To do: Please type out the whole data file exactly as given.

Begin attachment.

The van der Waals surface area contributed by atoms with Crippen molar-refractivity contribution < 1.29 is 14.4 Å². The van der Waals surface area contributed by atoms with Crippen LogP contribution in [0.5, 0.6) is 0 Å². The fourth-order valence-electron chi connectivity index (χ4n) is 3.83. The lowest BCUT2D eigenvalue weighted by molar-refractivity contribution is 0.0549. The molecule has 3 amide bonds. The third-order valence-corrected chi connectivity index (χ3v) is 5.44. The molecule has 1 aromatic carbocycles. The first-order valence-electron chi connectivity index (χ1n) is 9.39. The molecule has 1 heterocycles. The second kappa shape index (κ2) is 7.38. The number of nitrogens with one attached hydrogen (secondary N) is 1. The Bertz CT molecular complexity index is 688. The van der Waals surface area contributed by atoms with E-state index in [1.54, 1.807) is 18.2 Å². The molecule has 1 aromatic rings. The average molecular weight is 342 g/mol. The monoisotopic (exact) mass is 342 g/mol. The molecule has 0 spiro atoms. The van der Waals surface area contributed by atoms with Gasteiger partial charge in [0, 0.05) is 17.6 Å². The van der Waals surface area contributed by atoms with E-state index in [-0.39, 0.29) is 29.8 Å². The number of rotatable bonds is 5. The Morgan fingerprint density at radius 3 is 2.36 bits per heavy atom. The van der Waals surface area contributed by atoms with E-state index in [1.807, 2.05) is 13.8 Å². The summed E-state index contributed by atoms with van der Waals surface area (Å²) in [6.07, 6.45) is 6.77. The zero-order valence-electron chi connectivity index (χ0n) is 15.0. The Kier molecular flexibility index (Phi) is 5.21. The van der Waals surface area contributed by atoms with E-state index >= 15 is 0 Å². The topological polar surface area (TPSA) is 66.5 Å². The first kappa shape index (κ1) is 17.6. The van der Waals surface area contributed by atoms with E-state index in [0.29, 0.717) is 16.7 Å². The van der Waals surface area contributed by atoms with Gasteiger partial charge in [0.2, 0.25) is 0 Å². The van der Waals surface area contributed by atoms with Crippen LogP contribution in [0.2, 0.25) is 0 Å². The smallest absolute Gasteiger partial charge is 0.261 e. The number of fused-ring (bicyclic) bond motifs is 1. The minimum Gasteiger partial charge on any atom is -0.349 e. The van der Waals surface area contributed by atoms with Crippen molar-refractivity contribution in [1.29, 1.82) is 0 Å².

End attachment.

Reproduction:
The van der Waals surface area contributed by atoms with Crippen molar-refractivity contribution < 1.29 is 14.4 Å². The van der Waals surface area contributed by atoms with Crippen LogP contribution in [0.5, 0.6) is 0 Å². The fourth-order valence-electron chi connectivity index (χ4n) is 3.83. The lowest BCUT2D eigenvalue weighted by molar-refractivity contribution is 0.0549. The molecule has 3 amide bonds. The third-order valence-corrected chi connectivity index (χ3v) is 5.44. The molecule has 1 aromatic carbocycles. The first-order valence-electron chi connectivity index (χ1n) is 9.39. The molecule has 1 heterocycles. The second kappa shape index (κ2) is 7.38. The number of nitrogens with one attached hydrogen (secondary N) is 1. The Bertz CT molecular complexity index is 688. The van der Waals surface area contributed by atoms with E-state index in [1.54, 1.807) is 18.2 Å². The molecule has 1 aromatic rings. The average molecular weight is 342 g/mol. The monoisotopic (exact) mass is 342 g/mol. The molecule has 0 spiro atoms. The van der Waals surface area contributed by atoms with Gasteiger partial charge in [0, 0.05) is 17.6 Å². The van der Waals surface area contributed by atoms with E-state index in [-0.39, 0.29) is 29.8 Å². The number of rotatable bonds is 5. The Morgan fingerprint density at radius 3 is 2.36 bits per heavy atom. The van der Waals surface area contributed by atoms with E-state index in [1.807, 2.05) is 13.8 Å². The summed E-state index contributed by atoms with van der Waals surface area (Å²) in [6.07, 6.45) is 6.77. The zero-order valence-electron chi connectivity index (χ0n) is 15.0. The Kier molecular flexibility index (Phi) is 5.21. The van der Waals surface area contributed by atoms with E-state index >= 15 is 0 Å². The topological polar surface area (TPSA) is 66.5 Å². The first kappa shape index (κ1) is 17.6. The van der Waals surface area contributed by atoms with E-state index in [0.29, 0.717) is 16.7 Å². The van der Waals surface area contributed by atoms with Gasteiger partial charge in [0.2, 0.25) is 0 Å². The van der Waals surface area contributed by atoms with Crippen LogP contribution in [0.2, 0.25) is 0 Å². The smallest absolute Gasteiger partial charge is 0.261 e. The number of fused-ring (bicyclic) bond motifs is 1. The minimum Gasteiger partial charge on any atom is -0.349 e. The van der Waals surface area contributed by atoms with Crippen molar-refractivity contribution in [1.29, 1.82) is 0 Å².